One of the most popular popsicles on the market in Japan is the Suika Bar. Translating to “Watermelon Bar”, this icy confection is shaped like a slice of watermelon and looks just like one, with red watermelon juice and chocolate “seeds” scattered throughout.
Particularly popular with young people during the summer months, the Suika Bar sometimes appears in limited-edition flavours, and this month they’ve snuck an especially weird one onto the market.
▼ Say hello to the “Enchanted!? Suika Bar"
What makes this new icy pole so different isn’t just the unusual packaging. Nor is it the fact that the watermelon slice appears to be purple instead of red. No — what makes this confection different is the fact that it contains alcohol.
Our Japanese-language reporter Egawa Tasuku stumbled upon the new Suika Bar in the ice cream freezer at the convenience store, with a handwritten note beside it that read: “This product contains alcohol. Those who are sensitive to alcohol, please be aware.”
An alcoholic Suika Bar was something Egawa had never seen before so he immediately purchased a couple and took them home to see what they would taste like. Looking closely at the package once he got home, he could see the bar’s well-known hippo character with a concerned look on its face, beside a warning label that read: “This product contains alcohol. Alcohol content 0.2 percent”.
Now you might be wondering if this bar, usually a favorite choice for children in its non-alcoholic form, would be okay for kids to eat. Egawa wondered this too, but there are no restrictions against children purchasing this product, due to the low alcohol content.
There are, after all, liqueur chocolates on the market like Bacchus and Rummy, which contain 3.2-percent and 3.7-percent alcohol respectively. Plus, the Ministry of Agriculture, Forestry and Fisheries stipulates that the alcohol content of narazuke (traditional Japanese pickles made with sake) needs to be at least 3.5 percent or more. It’s not uncommon for children to eat these sorts of pickles, and even liqueur chocolates if they’re lying around the house, without any ill or drunken effects so the decision as to whether children should eat these popsicles or not is not so much a legal matter as it is a moral one.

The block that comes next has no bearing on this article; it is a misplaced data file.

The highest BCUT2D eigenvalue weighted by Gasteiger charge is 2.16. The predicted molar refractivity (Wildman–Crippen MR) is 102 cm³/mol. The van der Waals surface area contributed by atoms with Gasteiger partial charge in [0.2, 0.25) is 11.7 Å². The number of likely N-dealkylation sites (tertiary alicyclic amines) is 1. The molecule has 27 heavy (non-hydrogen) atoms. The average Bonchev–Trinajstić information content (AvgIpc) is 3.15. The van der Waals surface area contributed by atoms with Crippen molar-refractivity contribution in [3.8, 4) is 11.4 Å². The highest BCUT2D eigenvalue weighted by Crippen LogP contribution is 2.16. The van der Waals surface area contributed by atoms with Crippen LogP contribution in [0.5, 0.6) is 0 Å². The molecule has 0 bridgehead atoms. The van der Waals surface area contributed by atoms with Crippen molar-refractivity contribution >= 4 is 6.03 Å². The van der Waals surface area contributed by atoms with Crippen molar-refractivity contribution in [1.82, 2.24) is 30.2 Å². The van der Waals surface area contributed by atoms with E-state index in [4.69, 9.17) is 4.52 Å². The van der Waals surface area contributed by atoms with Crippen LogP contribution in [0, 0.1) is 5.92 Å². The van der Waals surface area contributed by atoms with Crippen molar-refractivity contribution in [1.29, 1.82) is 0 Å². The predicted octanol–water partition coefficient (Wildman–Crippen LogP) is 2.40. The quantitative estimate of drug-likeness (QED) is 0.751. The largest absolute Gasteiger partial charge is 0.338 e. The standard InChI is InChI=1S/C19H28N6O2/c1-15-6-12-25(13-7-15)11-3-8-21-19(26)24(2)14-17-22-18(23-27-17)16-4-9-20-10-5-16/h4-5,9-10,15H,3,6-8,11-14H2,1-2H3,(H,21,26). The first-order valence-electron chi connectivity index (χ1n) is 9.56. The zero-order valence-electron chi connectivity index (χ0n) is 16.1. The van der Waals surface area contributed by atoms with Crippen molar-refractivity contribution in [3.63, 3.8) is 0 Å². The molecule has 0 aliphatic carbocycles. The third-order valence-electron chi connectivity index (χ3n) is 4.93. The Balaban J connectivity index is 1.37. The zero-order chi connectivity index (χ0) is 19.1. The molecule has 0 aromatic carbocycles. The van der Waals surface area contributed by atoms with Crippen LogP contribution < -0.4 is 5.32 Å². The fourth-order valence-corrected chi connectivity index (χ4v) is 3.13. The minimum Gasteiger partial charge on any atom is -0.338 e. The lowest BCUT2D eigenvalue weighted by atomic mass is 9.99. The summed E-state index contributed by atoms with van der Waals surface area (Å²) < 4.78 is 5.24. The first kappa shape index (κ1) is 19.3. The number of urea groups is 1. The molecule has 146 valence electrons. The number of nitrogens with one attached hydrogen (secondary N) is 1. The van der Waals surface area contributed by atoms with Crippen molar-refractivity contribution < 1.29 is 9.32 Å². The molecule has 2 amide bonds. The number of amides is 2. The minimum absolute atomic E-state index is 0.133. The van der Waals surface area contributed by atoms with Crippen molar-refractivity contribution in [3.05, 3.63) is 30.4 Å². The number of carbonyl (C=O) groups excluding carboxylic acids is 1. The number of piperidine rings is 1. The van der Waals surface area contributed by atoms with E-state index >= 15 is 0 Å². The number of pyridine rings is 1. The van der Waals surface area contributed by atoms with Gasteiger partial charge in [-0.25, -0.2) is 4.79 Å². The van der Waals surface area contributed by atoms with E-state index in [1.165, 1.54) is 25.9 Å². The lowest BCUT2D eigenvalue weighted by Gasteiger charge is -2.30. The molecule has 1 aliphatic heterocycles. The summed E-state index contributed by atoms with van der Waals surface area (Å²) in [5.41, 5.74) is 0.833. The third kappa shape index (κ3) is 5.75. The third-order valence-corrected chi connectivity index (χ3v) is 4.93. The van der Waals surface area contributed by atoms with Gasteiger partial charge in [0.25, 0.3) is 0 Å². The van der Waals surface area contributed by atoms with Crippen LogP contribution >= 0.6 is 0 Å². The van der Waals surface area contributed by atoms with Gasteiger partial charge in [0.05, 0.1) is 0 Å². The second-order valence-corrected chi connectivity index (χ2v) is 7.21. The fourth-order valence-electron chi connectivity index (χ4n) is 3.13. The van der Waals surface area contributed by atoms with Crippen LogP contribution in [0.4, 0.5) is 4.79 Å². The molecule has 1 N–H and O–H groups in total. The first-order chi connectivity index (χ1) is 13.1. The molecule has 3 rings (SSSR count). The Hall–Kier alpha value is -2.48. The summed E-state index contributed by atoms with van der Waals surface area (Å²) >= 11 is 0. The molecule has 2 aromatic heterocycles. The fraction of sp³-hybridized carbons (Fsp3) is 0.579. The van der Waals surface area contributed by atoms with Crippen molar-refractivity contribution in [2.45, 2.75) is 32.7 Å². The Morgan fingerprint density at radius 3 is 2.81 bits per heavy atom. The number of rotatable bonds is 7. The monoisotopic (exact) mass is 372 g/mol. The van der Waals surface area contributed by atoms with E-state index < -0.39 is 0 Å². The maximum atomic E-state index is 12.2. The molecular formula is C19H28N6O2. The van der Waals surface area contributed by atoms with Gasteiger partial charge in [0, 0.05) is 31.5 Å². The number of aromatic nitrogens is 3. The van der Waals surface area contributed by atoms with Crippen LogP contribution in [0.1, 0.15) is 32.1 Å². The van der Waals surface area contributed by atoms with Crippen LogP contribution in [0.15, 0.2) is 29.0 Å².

▼ According to the packaging, this product contains “Western alcohol jelly”.
Western alcohol usually refers to wine or spirits like vodka, as opposed to Japanese sake or shochu. Taking a look at the back of the packet failed to reveal exactly what type of western liquor was used in the making of the product, but it did say it contained both cherry and watermelon juice.
Though it contained watermelon juice, it certainly didn’t look like an ordinary Suika Bar. The “enchanted!?” bar had turned purple, and instead of the familiar crunchy chocolate pieces, there were smooth jelly pieces instead.
After taking a bite, Egawa felt he got a very faint taste of alcohol from the liquor-infused jellies. It wasn’t a really harsh taste of alcohol, though — more like the tart bite you’d get from a slightly fermented overripe pear.
It was fruity and delicious, and when the popsicle was still frozen, the jelly pieces were slightly crunchy. After a while, the bar warmed up a little, melting the jelly pieces ever so slightly, changing their texture. This change in texture as you eat the bar is a really fantastic idea, and Egawa actually preferred the slightly melted jelly mouthfeel.
That’s when he remembered he’d purchased two of these popsicles, and the other one was on the table, melting rapidly. That gave him the idea to let it melt all the way through, and then pour the whole thing into a glass.
▼ He happened to have a lemon sour handy so he added that in as well.
Before he knew it, he’d created a cocktail, and the lemon and watermelon flavors blended together beautifully. It was a fantastic beverage and one that Egawa would try again in a heartbeat.
Priced at 151 yen, the Enchanted!? Suika Bar is only available for a limited time. Its purple hue and “enchanted” nature hints that this is a special treat designed for the Halloween season, because this is the time of year when everything from doughnuts to McDonald’s fries turn a spooky shade of purple.
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